Fareed Zakaria has a smart column highlighting the dysfunctional mismatch between America’s highly polarized parties and our cooperation-oriented political institutions. Unfortunately, like a lot of people who write about this issue he seems to have fallen for the siren’s song of redistricting as a cure all. He cites a Mickey Edwards article in The Atlantic as offering good ideas, including “truly open primaries and handing over the power of redistricting to independent commissions.”
As it happens, we have a perfect controlled experiment in what an American legislature might look like without gerrymandering. It would look like the United States Senate. And the US Senate gives us plenty of examples of Senator-pairs who represent identical constituencies but have different partisan affiliations. So ask yourself, is it true that Pat Toomey and Bob Casey represent a streak of pragmatic dealmaking moderation that could get us out of this jam? How about Rob Portman and Sherrod Brown? What is true is that when you see a Republican elected from a clearly Democratic-leaning state like Scott Brown in Massachusetts, or a Democrat like Mark Pryor from Arkansas that this kind of “mismatched senator” tends to have a proclivity for dealmaking. But even so, the striking thing about partisan polarization in the United States is that Pryor has a more left-wing voting record than Brown just as Mary Landrieu is more left wing than Mark Kirk. Our null hypothesis about a House with less partisan gerrymandering should be that it would look more like the U.S. Senate. “Fair fight” districts would look like Ohio, schizophrenically sending us liberal Democrats and conservative Republicans according to circumstances prevailing on election day. Lopsided Republican districts would look like Arkansas, mostly sending us conservative Republicans but occasionally coughing up moderate Democrats. Lopsided Democratic districts would look like Massachusetts, mostly sending us liberal Democrats but occasionally coughing up moderate Republicans. But the moderate Republicans would still vote with the conservative Republicans most of the time, and the moderate Democrats would all be to the left of all the Republicans.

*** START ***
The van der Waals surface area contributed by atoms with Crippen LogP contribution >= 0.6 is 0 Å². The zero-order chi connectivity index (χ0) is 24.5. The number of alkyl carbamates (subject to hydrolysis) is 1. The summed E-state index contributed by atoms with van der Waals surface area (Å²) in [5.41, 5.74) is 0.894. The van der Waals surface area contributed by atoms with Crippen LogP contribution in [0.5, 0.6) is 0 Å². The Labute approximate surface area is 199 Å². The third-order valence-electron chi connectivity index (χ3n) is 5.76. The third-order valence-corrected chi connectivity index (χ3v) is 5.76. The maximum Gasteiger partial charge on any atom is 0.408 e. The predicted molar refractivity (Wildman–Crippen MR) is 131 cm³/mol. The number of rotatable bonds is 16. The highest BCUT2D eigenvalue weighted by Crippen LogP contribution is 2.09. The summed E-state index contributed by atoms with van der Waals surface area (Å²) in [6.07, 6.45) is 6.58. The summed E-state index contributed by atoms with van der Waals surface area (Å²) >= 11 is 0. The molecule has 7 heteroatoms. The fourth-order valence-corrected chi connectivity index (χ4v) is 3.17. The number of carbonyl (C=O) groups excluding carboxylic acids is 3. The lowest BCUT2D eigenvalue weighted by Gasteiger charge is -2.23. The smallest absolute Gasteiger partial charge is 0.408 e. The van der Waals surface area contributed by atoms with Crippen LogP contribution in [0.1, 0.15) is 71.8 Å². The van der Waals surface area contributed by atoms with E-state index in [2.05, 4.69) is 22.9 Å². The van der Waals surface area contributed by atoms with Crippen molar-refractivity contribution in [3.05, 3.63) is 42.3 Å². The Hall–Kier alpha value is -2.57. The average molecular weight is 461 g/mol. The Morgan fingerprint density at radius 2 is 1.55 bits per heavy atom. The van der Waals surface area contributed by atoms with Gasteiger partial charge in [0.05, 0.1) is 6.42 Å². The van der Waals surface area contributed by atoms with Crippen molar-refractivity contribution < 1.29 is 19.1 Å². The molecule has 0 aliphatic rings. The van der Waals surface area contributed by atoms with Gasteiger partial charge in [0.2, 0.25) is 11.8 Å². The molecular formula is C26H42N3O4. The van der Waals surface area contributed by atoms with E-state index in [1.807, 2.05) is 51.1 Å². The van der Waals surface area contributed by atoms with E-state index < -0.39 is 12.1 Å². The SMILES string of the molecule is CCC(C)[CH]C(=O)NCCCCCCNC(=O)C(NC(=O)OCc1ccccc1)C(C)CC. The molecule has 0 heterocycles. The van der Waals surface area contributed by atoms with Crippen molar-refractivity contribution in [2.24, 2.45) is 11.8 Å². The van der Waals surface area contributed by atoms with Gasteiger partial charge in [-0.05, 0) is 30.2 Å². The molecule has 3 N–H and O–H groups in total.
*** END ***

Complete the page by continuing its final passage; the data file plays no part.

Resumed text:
There are two main reasons why the parties are so polarized today. One is that we have the best-educated, best-informed electorate that we’ve ever had in American history, so elected officials are under more pressure to reflect the ideological views of their backers. The other is that we lack a major, high-salience issue that’s uncorrelated with the main fights in American politics. In the middle of the 20th century, some economic populists were also white supremacists and some business friendly conservatives had progressive views on race and racial politics was very important to a lot of people. If something brand new (barbershop licensing, parking regulation, etc.) were to become highly salient that might cut across existing partisan divisions. But absent that, we need to accept polarization and find a way to make our institutions work.